Digitisation in the cultural heritage sector has had a legacy focus on collection databases, inventory, cataloguing and, as an unfortunately modest end goal, online access.
Since its inception in 2014 „Coding da Vinci“, Germany’s first hackathon for openly licensed cultural data, has tried to answer the question: What’s next? What can coders, designers, makers and other creators do with those data? With what kind of projects will they be inspired to do?
And how would an ideal ecosystem for those creators and their projects look like?
Coding da Vinci addresses these challenges head-on by creating a platform to connect cultural institutions and creative communities working with digital data.
In (yet) 5 installments „Coding da Vinci“ has answered those questions 90 times, 90 being the number of entries in its project archive: https://codingdavinci.de/projects.
„Coding da Vinci“ is an experimental space that not only offers new ways of engaging with our cultural heritage, but, also confronts the participating cultural heritage institutions – in a very condensed, hands-on and sped-up way – with all the issues that have to be addressed during the digital transformation of one’s organization.
„Coding da Vinci – Der Kultur-Hackathon“ is a joint project of the German Digital Library, the Research and Competence Center for Digitisation Berlin (digiS), Open Knowledge Foundation Germany and Wikimedia Germany.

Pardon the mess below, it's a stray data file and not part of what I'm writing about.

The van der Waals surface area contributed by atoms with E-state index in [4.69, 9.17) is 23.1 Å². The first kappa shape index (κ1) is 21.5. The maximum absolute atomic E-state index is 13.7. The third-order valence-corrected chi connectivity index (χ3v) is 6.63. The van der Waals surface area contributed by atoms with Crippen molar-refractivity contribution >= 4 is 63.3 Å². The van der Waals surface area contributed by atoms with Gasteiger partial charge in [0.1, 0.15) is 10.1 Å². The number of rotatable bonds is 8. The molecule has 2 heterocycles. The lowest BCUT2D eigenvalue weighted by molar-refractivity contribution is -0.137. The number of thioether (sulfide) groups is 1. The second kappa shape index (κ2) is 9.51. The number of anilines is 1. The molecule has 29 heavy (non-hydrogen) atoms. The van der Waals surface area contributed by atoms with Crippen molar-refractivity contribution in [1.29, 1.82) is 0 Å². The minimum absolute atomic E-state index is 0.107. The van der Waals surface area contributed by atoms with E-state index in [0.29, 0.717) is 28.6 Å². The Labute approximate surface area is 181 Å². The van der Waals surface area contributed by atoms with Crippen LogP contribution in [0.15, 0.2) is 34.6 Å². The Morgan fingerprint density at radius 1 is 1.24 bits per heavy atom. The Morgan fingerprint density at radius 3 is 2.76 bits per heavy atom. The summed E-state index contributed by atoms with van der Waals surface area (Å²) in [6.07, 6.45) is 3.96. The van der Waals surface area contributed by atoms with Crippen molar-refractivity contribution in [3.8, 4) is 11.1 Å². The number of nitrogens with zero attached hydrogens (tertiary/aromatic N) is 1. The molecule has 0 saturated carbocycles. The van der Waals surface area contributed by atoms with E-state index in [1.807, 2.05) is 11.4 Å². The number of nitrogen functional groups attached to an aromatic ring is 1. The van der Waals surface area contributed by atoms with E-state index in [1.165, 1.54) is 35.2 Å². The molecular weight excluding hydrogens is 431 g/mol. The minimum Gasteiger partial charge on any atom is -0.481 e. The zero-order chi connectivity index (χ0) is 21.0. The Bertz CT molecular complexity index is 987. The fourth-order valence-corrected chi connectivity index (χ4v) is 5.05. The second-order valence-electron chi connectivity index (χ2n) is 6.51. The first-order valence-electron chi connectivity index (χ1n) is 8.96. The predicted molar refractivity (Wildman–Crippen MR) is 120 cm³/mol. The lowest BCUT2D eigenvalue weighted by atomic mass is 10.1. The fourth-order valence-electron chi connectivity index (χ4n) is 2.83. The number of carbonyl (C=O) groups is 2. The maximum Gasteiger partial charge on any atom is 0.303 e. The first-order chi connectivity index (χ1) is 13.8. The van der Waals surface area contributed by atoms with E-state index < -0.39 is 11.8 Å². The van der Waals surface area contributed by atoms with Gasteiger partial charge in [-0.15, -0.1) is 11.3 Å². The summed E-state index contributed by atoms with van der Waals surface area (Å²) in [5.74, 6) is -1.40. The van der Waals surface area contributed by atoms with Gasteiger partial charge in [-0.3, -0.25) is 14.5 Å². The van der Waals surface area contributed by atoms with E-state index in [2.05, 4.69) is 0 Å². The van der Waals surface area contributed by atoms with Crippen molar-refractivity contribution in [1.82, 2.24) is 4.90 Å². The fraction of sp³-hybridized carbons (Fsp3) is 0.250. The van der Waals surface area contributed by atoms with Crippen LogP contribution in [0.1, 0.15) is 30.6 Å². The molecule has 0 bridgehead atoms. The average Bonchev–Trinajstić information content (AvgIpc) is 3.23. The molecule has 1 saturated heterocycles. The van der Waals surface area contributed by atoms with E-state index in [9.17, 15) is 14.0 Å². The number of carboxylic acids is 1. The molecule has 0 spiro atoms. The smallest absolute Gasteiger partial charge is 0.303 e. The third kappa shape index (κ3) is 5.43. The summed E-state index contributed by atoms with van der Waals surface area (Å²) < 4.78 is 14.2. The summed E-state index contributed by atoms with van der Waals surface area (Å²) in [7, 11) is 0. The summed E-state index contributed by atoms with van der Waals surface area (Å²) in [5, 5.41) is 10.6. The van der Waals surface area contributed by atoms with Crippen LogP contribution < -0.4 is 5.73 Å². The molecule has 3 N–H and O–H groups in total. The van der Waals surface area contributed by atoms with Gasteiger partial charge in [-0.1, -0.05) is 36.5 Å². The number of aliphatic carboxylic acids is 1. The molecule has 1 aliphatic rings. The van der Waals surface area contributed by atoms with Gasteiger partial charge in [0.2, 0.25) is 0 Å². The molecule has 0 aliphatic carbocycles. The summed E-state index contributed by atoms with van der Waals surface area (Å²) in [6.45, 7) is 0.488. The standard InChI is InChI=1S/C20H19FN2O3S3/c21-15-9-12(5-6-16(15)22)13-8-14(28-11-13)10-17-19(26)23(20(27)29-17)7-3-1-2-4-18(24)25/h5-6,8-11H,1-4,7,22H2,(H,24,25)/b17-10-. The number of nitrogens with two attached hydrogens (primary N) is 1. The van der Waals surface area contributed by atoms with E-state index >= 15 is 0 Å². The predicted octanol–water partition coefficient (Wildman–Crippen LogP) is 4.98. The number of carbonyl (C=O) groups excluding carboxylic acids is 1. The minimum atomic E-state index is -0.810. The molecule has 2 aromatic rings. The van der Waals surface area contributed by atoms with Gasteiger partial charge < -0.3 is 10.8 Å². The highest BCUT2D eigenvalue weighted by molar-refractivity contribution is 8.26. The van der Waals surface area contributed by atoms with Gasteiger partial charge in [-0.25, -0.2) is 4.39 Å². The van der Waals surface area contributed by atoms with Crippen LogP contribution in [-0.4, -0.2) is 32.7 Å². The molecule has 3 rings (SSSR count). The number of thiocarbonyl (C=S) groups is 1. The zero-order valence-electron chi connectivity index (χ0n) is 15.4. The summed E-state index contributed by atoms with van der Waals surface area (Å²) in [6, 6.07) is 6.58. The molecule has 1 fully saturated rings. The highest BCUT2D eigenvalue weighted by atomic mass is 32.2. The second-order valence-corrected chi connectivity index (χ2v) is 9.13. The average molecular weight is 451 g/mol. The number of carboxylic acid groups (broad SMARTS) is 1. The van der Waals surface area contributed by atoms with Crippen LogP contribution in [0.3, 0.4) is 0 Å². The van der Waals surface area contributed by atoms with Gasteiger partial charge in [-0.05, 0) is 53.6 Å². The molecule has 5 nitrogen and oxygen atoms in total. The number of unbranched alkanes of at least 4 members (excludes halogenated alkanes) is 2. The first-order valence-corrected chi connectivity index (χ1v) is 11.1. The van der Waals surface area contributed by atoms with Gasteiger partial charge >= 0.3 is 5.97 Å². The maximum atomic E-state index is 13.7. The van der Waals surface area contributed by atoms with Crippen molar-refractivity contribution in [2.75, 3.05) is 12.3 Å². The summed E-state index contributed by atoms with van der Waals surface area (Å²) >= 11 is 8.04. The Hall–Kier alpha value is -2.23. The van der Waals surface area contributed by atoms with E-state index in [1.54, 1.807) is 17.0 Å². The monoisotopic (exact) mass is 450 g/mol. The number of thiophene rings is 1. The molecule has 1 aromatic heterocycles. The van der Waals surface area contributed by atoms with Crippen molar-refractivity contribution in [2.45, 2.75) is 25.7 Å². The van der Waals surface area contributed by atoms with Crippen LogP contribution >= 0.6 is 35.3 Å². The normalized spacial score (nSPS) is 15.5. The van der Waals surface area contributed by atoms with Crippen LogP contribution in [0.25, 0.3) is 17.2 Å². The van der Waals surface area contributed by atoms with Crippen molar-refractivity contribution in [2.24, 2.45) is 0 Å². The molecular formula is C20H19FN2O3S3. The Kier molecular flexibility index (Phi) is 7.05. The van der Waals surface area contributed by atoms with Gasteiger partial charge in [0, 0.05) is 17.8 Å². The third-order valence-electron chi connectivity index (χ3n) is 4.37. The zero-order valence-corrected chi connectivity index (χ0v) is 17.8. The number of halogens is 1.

Its next regional edition, „Coding da Vinci Rhein-Main“, will take place in the Rhein-Main area, starting with a kick-off weekend on October 27-28 at the University of Mainz and concluding with a public project presentation and award ceremony on December 1 at the Landesmuseum Mainz. „Coding da Vinci Rhein-Main“ is organized collaboratively by mainzed – the Mainz Centre for Digitality in the Humanities and Cultural Studies, the University Library Mainz, the Academy of Sciences and Literature Mainz, the Specialised Information Service Performing Arts, the German Digital Library, the University and State Library Darmstadt, the Municipal and Collegiate Archive Aschaffenburg, the Historical Museum Frankfurt, Wikipedia Frankfurt and the NODE Forum for Digital Arts.
From 2019 to 2023 Coding da Vinci will be funded by the German Federal Cultural Foundation.
Following three short introductory presentations we will, together with the audience, enter a discussion about the Coding da Vinci experience.
- Stephan Bartholmei, Head of Product Development and Innovation, German Digital Library, Co-Founder of Coding da Vinci
- Dr. Anne Klammt, Managing Director, Mainzer Center for Digitality in Humanities and Cultural Studies Mainzed
- Dr. Elisabeth Klein, Scientific Associate, University Library Mainz, project coordinator for Coding da Vinci Rhein-Main
- Lisa Ihde, Computer Scientist, HPI Potsdam, two-time Coding da Vinci participant and winner